27TH ANNUAL STONY BROOK PREMIERES! CONCERT
Featuring the Contemporary Chamber Players
Eduardo Leandro, director
Created by composer John Lessard in 1986, the Premieres! series has commissioned works by a wide array of composers from the U.S. and abroad in the past 20 years. This year’s concert features new works by Mark Applebaum, Cindy Cox, Stephen Taylor and Stony Brook’s own Dan Weymouth.
Mark Applebaum (born 1967): Speed Dating (2014)
Cindy Cox (born 1961): Hishuk ish ts’awalk (2014)
Matthew Ricketts (born 1986): Enclosed Position (2014)
Stephen Taylor (born 1965): Writhe (2014)
Daniel Weymouth (born 1953): Brief Moments of Clarity (2014)
Stephen Taylor’s Writhe attempts to ‘sonify’ an extremophile – a tiny organism that can live only in extreme environments, like the hot springs of Yellowstone. “Writhe,” which refers to twists and knots in DNA, translates the genetic structure of a protein – reverse gyrase, found only in extremophiles – into music.”
Mark Applebaum’s Speed Dating is a high-octane octet made up exclusively of duos—instrumental couples who pair off and re-pair in a frenzied, polyamorous orgy of spasmodic rhythms, questionable “key” parties, and vocal chirrups in response to notations appearing on individual players’ wristwatches. Listeners can safely enjoy this hygienic mating spectacle: the love is only aural.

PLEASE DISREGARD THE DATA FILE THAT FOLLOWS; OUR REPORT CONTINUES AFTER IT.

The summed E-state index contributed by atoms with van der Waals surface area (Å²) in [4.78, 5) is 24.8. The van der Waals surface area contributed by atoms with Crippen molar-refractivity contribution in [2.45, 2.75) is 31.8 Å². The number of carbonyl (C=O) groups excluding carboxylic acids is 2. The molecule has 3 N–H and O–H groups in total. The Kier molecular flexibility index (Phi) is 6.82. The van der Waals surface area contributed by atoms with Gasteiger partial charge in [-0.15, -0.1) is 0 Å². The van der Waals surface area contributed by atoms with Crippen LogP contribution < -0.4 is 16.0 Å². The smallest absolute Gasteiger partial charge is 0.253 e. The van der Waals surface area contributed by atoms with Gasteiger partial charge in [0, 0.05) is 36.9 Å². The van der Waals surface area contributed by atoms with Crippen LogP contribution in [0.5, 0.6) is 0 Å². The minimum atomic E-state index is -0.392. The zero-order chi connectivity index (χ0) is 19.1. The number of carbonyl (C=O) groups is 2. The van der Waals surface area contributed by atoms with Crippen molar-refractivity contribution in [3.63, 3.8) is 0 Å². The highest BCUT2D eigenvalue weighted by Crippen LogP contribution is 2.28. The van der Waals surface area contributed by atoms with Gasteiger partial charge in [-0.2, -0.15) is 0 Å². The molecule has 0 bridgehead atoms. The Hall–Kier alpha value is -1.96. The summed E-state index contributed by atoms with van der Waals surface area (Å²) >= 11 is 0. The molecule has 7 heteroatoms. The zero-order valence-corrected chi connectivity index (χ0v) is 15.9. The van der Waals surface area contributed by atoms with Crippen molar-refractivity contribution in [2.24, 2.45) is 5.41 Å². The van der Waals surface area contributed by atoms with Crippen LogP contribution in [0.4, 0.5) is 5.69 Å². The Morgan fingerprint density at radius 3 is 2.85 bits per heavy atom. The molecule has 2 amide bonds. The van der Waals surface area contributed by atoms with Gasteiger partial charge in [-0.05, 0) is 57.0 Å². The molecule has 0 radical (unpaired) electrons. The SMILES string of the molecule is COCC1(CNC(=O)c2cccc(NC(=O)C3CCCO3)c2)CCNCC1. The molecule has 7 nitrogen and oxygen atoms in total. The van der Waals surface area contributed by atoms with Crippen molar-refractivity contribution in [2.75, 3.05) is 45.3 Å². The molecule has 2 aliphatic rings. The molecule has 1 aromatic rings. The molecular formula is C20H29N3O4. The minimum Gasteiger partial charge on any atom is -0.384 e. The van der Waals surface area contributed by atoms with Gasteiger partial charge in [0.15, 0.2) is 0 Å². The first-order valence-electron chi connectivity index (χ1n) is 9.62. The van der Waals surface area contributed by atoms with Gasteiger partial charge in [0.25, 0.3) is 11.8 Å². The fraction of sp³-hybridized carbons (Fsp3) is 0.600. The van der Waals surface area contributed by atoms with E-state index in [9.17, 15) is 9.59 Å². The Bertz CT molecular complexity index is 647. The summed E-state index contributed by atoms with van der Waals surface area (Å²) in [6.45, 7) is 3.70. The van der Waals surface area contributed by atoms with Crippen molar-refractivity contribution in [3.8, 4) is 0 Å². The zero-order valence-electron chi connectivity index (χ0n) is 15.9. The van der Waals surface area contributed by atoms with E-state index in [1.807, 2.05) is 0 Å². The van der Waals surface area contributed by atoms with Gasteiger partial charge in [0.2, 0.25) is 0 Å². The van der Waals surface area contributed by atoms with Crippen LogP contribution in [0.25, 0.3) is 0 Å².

The entwined and enwoven puzzle pieces of Cindy Cox’s Hishuk ish ts’awalk builds a space full of echoes, noises, and silence. Inspired by a wild Canadian temperate rainforest, the ensemble of clarinet, strings, and piano evokes a resonant, forceful, yet fragile musical ecosystem.
Daniel Weymouth: Brief Moments of Clarity
You turn a corner; you catch a glint of sunlight; you read the world’s more perfect sentence, and suddenly—all too briefly—it is all just so clear. By turns explosive, agitated, tender, confused, heartbreakingly sweet, this piece for two pianos and percussion explores those moments when we experience that which lies below this life of ours.
Matthew Ricketts’ Enclosed Position gets caught in a relentlessly gentle maze of claustrophobic triads drawn from 3 uncannily related opera scenes in Ravel (L’enfant et les sortilèges), Puccini (Manon Lescaut), and Massenet (Manon).